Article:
Usnea (Usnea spp.)

Lichens or Lichen family

Plant name: Usnea spp.
Family: Usneaceae
Common names: Old man’s beard

Many different species of Usnea are used as medicine, including U. hirta, U. barbata, U. florida, U. longissima, U. dasypoga, U. bayle and U. lobata. It has a recorded history of therapeutic use dating back to ancient China (where it was called Sun-lo and used for cooling an overheated system and as treatment for surface infections) and it was mentioned in the Formulary of Al-kindi ca. 850 AD.


Usnea is a lichen (part fungus, part algae) which lives throughout the northern temperate zones, especially the sub-arctic and coastal rainforest areas. Usnea has a preference for old growth trees and its habitat is being steadily eroded by modern logging practices. Usnea should only be bought from certified wildcrafters who understand the ecological cycles and will not over harvest. Usnea also has the tendency to accumulate heavy metals from the air so caution is required when harvesting to ensure that there is sufficient distance from any significant sources of pollution.

The plant has a greyish green color and grows as a bushy mat from a few inches to two or three feet long, hanging off the trunks and branches. It feels dry and coarse. Some species have an inner core of white material which may be exposed by gently pulling on either end of a strand. The outer coating will tear apart to reveal the tough inner cord. It is believed to provide tensile strength to the strand and may be a polysaccharide food store. These white-cored species are considered to offer the most valuable medicinal effect. When buying Usnea you should look for this white inner core.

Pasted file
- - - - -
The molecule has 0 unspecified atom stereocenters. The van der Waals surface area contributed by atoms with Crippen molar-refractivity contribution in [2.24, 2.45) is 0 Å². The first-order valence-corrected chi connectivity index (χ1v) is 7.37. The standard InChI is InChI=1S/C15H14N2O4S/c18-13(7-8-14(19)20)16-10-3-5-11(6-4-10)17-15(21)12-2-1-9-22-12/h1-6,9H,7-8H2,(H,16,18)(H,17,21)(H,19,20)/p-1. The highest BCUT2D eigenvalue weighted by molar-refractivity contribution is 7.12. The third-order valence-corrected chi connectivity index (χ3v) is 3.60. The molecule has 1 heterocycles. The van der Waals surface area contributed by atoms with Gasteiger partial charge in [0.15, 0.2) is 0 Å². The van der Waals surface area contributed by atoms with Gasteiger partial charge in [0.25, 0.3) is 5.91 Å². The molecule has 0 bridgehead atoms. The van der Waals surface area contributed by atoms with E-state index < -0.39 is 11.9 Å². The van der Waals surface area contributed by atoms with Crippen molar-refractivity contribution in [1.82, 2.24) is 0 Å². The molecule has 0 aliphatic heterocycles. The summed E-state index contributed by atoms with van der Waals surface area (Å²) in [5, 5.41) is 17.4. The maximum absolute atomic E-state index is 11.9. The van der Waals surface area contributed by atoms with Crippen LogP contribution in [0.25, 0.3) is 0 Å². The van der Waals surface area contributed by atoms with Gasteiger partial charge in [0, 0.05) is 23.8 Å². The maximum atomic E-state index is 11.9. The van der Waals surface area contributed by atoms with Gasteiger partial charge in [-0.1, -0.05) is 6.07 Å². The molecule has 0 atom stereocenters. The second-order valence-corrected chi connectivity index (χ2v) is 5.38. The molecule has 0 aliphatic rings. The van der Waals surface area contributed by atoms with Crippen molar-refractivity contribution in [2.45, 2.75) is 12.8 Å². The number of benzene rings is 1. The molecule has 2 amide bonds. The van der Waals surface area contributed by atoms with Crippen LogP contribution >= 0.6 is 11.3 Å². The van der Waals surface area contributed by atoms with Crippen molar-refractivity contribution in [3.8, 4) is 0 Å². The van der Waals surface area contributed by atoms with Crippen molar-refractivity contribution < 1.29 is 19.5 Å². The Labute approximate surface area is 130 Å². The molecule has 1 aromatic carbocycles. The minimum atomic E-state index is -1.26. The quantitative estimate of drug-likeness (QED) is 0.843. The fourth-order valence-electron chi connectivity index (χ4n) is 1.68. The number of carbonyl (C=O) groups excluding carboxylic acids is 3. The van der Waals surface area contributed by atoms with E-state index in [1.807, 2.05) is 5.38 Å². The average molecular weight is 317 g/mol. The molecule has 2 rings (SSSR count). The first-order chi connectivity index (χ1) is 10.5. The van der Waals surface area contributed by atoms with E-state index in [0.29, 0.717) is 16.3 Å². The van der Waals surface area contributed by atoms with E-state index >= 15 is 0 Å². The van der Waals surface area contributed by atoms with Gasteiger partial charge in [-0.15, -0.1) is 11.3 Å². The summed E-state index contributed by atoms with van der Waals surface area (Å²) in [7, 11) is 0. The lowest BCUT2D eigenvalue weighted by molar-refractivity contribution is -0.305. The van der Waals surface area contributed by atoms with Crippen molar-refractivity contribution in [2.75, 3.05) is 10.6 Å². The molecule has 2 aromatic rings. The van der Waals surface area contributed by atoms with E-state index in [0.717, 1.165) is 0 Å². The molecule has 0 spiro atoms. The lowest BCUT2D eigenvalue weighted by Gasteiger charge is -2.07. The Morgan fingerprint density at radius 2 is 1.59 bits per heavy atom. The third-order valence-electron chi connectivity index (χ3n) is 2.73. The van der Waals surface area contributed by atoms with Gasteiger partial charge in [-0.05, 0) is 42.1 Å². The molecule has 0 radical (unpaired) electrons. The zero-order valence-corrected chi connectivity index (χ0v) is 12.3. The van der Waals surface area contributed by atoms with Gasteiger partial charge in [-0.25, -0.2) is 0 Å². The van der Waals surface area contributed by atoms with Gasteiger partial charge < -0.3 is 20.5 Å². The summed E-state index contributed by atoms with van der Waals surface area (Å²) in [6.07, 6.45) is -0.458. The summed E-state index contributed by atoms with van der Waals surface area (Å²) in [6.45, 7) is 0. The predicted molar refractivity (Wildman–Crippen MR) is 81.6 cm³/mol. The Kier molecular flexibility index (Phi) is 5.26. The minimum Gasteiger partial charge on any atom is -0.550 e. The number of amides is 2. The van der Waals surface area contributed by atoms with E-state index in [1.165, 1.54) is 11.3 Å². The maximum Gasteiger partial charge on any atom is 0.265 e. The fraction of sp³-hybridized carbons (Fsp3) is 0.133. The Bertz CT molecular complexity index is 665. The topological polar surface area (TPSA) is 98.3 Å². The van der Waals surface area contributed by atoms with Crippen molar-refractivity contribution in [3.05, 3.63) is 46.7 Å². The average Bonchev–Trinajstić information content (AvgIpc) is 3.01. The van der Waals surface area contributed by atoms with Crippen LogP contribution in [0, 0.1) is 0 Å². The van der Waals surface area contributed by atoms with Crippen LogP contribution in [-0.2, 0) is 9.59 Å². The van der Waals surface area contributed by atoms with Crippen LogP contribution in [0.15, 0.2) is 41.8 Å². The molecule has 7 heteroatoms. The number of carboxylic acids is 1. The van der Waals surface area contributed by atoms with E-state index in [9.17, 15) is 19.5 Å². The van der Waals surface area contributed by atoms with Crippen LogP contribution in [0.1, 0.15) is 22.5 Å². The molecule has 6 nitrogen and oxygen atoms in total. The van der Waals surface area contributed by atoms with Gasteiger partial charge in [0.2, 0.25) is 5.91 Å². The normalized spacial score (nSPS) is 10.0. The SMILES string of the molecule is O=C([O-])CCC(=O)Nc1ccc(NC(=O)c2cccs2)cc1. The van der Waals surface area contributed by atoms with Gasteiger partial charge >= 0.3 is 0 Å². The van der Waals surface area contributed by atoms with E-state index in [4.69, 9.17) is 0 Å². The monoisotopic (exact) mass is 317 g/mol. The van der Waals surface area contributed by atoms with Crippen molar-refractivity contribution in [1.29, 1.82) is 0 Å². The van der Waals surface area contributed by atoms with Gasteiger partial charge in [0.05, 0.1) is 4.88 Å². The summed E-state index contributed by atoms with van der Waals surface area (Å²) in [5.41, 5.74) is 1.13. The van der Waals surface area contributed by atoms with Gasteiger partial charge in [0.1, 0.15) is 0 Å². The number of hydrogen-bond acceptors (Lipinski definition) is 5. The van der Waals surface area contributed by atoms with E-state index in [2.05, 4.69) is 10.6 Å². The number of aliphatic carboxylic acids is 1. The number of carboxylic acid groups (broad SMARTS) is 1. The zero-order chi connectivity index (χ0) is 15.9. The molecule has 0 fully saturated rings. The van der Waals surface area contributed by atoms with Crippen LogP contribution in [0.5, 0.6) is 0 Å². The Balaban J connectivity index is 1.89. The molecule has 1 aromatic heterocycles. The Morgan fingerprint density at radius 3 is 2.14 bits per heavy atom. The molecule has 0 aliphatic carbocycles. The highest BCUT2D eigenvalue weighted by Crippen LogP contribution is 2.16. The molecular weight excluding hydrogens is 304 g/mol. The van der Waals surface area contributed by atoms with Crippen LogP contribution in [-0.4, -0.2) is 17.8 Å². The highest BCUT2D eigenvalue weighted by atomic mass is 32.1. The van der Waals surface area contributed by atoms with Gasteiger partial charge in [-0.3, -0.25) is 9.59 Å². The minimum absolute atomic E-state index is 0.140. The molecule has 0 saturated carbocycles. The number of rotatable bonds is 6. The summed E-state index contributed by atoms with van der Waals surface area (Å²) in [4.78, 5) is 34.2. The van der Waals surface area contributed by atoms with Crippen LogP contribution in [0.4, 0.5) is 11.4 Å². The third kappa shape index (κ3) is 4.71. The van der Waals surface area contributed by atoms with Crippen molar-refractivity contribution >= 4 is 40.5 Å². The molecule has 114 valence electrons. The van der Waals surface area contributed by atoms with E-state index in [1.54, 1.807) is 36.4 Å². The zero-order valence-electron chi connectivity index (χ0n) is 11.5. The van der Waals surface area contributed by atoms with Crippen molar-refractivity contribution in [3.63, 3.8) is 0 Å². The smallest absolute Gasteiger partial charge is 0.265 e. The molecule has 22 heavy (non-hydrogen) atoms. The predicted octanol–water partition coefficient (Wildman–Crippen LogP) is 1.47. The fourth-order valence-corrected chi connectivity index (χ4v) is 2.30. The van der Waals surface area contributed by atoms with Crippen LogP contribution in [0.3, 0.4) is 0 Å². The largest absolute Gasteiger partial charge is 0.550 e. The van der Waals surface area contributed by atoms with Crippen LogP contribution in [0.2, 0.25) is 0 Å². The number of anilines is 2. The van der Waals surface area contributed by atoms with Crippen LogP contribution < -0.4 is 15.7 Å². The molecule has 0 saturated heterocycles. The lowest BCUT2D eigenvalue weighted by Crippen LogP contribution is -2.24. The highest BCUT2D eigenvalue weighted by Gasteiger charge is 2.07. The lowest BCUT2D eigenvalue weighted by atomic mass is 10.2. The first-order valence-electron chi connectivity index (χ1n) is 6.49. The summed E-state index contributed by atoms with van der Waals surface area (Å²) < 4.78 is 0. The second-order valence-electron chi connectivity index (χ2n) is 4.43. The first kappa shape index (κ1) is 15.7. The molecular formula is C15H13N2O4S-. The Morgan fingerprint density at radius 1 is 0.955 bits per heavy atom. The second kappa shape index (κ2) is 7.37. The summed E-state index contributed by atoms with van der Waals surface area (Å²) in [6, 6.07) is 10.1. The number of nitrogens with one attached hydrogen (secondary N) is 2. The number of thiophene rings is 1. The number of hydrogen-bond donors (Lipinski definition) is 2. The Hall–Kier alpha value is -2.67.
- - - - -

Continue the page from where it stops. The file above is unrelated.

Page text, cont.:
Constituents and actions

Because of their long tradition of use as antimicrobial agents by indigenous peoples, lichens attracted attention early on in the search for antibiotics. By 1944 it was found that as many as half the lichens studied contained lichen acids which exhibited variable antibiotic activity. They are particularly active against gram positivebacteria such as streptococcus, staphylococcus and mycobacteria and are generally not effective against gram negative bacteria such as salmonellaand E. Coli.

Medicinal Use of some species of Usnea

  • Usnea hirta: usnic, thamnolic & usnaric acids, antibiotic
  • Usnea barbata: barbatolic, usnic, lobaric, tartaric acids, used homeopathically against headaches and sunstroke
  • Usnea Florida: usnic, stictinic & lobaric acids, antibiotic and anti-tubercular
  • Usnea longissima: usnic & evernic acids, expectorant